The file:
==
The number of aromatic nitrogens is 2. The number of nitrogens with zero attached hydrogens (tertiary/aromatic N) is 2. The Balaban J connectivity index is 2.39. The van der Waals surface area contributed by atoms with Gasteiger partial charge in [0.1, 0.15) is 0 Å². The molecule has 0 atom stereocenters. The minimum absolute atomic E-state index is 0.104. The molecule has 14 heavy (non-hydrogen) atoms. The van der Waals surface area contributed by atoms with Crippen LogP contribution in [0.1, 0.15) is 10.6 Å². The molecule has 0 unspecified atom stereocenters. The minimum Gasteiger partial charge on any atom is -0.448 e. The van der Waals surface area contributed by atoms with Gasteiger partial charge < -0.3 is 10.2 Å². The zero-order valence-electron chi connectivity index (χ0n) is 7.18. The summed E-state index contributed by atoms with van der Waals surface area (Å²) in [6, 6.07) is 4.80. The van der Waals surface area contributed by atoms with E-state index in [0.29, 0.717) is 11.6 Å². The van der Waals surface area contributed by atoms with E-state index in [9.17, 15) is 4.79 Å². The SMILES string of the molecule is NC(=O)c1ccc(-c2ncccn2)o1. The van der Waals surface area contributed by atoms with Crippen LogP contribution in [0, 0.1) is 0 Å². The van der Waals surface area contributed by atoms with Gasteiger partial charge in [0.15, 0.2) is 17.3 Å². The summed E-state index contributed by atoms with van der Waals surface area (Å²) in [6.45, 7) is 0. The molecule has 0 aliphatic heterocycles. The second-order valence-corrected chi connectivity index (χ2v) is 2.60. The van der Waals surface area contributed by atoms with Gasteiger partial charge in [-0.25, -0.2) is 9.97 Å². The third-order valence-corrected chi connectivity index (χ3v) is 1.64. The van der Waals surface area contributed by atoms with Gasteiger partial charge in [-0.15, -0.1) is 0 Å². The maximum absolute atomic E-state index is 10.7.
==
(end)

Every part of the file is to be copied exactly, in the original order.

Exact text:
The number of aromatic nitrogens is 2. The number of nitrogens with zero attached hydrogens (tertiary/aromatic N) is 2. The Balaban J connectivity index is 2.39. The van der Waals surface area contributed by atoms with Gasteiger partial charge in [0.1, 0.15) is 0 Å². The molecule has 0 atom stereocenters. The minimum absolute atomic E-state index is 0.104. The molecule has 14 heavy (non-hydrogen) atoms. The van der Waals surface area contributed by atoms with Crippen LogP contribution in [0.1, 0.15) is 10.6 Å². The molecule has 0 unspecified atom stereocenters. The minimum Gasteiger partial charge on any atom is -0.448 e. The van der Waals surface area contributed by atoms with Gasteiger partial charge < -0.3 is 10.2 Å². The zero-order valence-electron chi connectivity index (χ0n) is 7.18. The summed E-state index contributed by atoms with van der Waals surface area (Å²) in [6, 6.07) is 4.80. The van der Waals surface area contributed by atoms with E-state index in [0.29, 0.717) is 11.6 Å². The van der Waals surface area contributed by atoms with E-state index in [9.17, 15) is 4.79 Å². The SMILES string of the molecule is NC(=O)c1ccc(-c2ncccn2)o1. The van der Waals surface area contributed by atoms with Crippen LogP contribution in [0, 0.1) is 0 Å². The van der Waals surface area contributed by atoms with Gasteiger partial charge in [0.15, 0.2) is 17.3 Å². The summed E-state index contributed by atoms with van der Waals surface area (Å²) in [6.45, 7) is 0. The molecule has 0 aliphatic heterocycles. The second-order valence-corrected chi connectivity index (χ2v) is 2.60. The van der Waals surface area contributed by atoms with Gasteiger partial charge in [-0.25, -0.2) is 9.97 Å². The third-order valence-corrected chi connectivity index (χ3v) is 1.64. The van der Waals surface area contributed by atoms with Gasteiger partial charge in [-0.15, -0.1) is 0 Å². The maximum absolute atomic E-state index is 10.7.